The more I chat with my elders, the more I realize that “sustainability” really isn’t a new idea. Sustainability is just a different way of saying “using what we have,” or “making a way out of no way”.
I was archiving old family photos recently, and decided to send my dad copies of a few different photos from the late 70’s. One picture – of me and my brother in our Sunday best – made my dad launch into the story of how he got the money to buy us new Easter clothes even though he had just been laid off for the third time. We had hard economic times in the 70’s. I still remember hearing the stories of customers having to wait for their appointed day to get gasoline. And then in the 80’s and 90’s I listened to my school teachers talk about the astronomical $3.85 gas prices. But my dad’s story convinced me that while I’m a generation X’er, I’m also of the sustainability movement that went unnamed in the 70’s. This new buzzword has long been a way of life for many families.
My mom had already picked our Easter Outfits. All she had to do was go back to the mall to make the purchase. She was heartbroken when she found out my dad had just been laid off. Of course it didn’t make sense to go buy Easter outfits when they had no income and a mortgage payment due. But my dad was thinking differently. Long before his third layoff stint he had decided that his children would not experience the lack that he did as a child. When he pulled out the checkbook to pay for the outfits, my mom immediately became angry and walked out the store. She knew they were flat broke. But my dad knew he had seven days before the check would clear.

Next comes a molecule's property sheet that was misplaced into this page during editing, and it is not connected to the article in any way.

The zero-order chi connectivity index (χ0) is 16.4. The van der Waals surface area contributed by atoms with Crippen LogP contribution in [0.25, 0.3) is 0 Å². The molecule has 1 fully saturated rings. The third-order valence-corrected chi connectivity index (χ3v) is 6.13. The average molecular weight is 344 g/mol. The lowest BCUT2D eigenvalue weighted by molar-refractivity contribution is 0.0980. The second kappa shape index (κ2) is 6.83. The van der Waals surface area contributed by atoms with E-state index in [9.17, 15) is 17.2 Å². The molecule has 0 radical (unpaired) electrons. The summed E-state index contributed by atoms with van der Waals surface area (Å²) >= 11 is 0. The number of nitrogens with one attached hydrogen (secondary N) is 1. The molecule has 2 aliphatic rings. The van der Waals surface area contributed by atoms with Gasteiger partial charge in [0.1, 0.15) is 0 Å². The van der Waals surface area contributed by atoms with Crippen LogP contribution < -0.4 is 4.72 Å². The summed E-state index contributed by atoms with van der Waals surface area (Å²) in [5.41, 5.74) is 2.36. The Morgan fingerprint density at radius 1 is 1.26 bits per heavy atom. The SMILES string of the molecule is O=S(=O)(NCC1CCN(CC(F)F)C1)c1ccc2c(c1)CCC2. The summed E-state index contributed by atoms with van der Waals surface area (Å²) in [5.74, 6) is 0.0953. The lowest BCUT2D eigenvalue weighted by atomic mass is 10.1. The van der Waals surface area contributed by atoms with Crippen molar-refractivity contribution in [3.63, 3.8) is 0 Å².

The author and her brother on Easter in 1978.
My father’s plan was simple: cardboard. Even then, cardboard was a sustainable good that could be recycled to make money. Clearly my fuming mother did not know of his plan. As soon as they got home with the new clothes, my dad went to work. He went to grocery stores and asked them, could he have the cardboard? Then he went to a clothing store and asked them if he could have their cardboard. He must have gotten card board from half of the stores in Winston-Salem, North Carolina. After about three days he finally had enough money to put in the bank before the check cleared, with some left over to treat the family to Western Sizzling for Easter Dinner. My dad continued to collect cardboard to generate income while he was laid off. Cardboard became a sustainability tool for my parents – “a way of life” until times got better.
I was laughing and thinking all at the same time that my dad understood sustainability in a way that most people are searching to analyze and figure out.
After 30+ years, that picture of me and my brother has come to life. It brings about so much appreciation for my parents struggle – a greater appreciation of how they paved the way for us to live a better life. Sustainability for us proved that we had everything we needed to build upon. My parents, both blue collar workers, taught that us if you want it, create it. If there’s no door, create a window. This demonstrates sustainability at its best.
My brother and I took up our own cardboard business years later when the Nintendo first came out. My parents couldn’t afford the new gadget so my brother and I collected cardboard everyday for about six months until we could buy a Nintendo. It was the late Dorothy Height that was often quoted as saying, “We as woman don’t always do what we want to do but we do what we have to do!” In our family, I can honestly say for the sake of sustainability we always did what we had to do.
Post by Demetria Ledbetter.